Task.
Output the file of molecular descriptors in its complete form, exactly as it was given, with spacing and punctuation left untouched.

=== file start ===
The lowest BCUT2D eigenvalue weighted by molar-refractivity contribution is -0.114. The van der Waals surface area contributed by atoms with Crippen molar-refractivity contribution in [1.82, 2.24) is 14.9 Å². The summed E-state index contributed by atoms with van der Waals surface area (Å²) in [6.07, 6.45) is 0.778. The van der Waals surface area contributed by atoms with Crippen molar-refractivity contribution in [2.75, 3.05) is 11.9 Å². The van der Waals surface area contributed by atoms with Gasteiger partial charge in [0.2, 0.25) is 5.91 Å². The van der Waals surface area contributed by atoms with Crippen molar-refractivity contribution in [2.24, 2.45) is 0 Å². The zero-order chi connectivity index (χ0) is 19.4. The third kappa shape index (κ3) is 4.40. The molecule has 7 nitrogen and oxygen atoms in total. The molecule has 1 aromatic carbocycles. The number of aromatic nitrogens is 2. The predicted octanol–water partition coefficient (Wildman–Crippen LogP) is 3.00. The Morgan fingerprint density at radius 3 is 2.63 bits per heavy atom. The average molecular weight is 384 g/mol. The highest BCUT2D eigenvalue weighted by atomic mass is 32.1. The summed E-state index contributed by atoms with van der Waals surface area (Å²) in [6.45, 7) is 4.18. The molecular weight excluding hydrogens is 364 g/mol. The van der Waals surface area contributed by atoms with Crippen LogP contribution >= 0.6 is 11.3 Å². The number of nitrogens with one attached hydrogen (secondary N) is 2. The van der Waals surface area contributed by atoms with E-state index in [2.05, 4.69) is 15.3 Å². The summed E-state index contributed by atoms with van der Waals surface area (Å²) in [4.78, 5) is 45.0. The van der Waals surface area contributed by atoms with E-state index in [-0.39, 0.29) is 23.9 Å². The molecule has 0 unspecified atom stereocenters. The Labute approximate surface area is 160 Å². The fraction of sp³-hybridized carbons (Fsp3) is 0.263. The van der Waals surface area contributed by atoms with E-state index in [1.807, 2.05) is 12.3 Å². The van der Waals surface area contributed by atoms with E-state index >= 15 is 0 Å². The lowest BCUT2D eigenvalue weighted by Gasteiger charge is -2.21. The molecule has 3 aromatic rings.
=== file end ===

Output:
The lowest BCUT2D eigenvalue weighted by molar-refractivity contribution is -0.114. The van der Waals surface area contributed by atoms with Crippen molar-refractivity contribution in [1.82, 2.24) is 14.9 Å². The summed E-state index contributed by atoms with van der Waals surface area (Å²) in [6.07, 6.45) is 0.778. The van der Waals surface area contributed by atoms with Crippen molar-refractivity contribution in [2.75, 3.05) is 11.9 Å². The van der Waals surface area contributed by atoms with Gasteiger partial charge in [0.2, 0.25) is 5.91 Å². The van der Waals surface area contributed by atoms with Crippen molar-refractivity contribution in [2.24, 2.45) is 0 Å². The zero-order chi connectivity index (χ0) is 19.4. The third kappa shape index (κ3) is 4.40. The molecule has 7 nitrogen and oxygen atoms in total. The molecule has 1 aromatic carbocycles. The number of aromatic nitrogens is 2. The predicted octanol–water partition coefficient (Wildman–Crippen LogP) is 3.00. The Morgan fingerprint density at radius 3 is 2.63 bits per heavy atom. The average molecular weight is 384 g/mol. The highest BCUT2D eigenvalue weighted by atomic mass is 32.1. The summed E-state index contributed by atoms with van der Waals surface area (Å²) in [6.45, 7) is 4.18. The molecular weight excluding hydrogens is 364 g/mol. The van der Waals surface area contributed by atoms with Crippen LogP contribution >= 0.6 is 11.3 Å². The number of nitrogens with one attached hydrogen (secondary N) is 2. The van der Waals surface area contributed by atoms with E-state index in [2.05, 4.69) is 15.3 Å². The summed E-state index contributed by atoms with van der Waals surface area (Å²) in [4.78, 5) is 45.0. The van der Waals surface area contributed by atoms with E-state index in [-0.39, 0.29) is 23.9 Å². The molecule has 0 unspecified atom stereocenters. The Labute approximate surface area is 160 Å². The fraction of sp³-hybridized carbons (Fsp3) is 0.263. The van der Waals surface area contributed by atoms with E-state index in [1.807, 2.05) is 12.3 Å². The van der Waals surface area contributed by atoms with E-state index >= 15 is 0 Å². The lowest BCUT2D eigenvalue weighted by Gasteiger charge is -2.21. The molecule has 3 aromatic rings.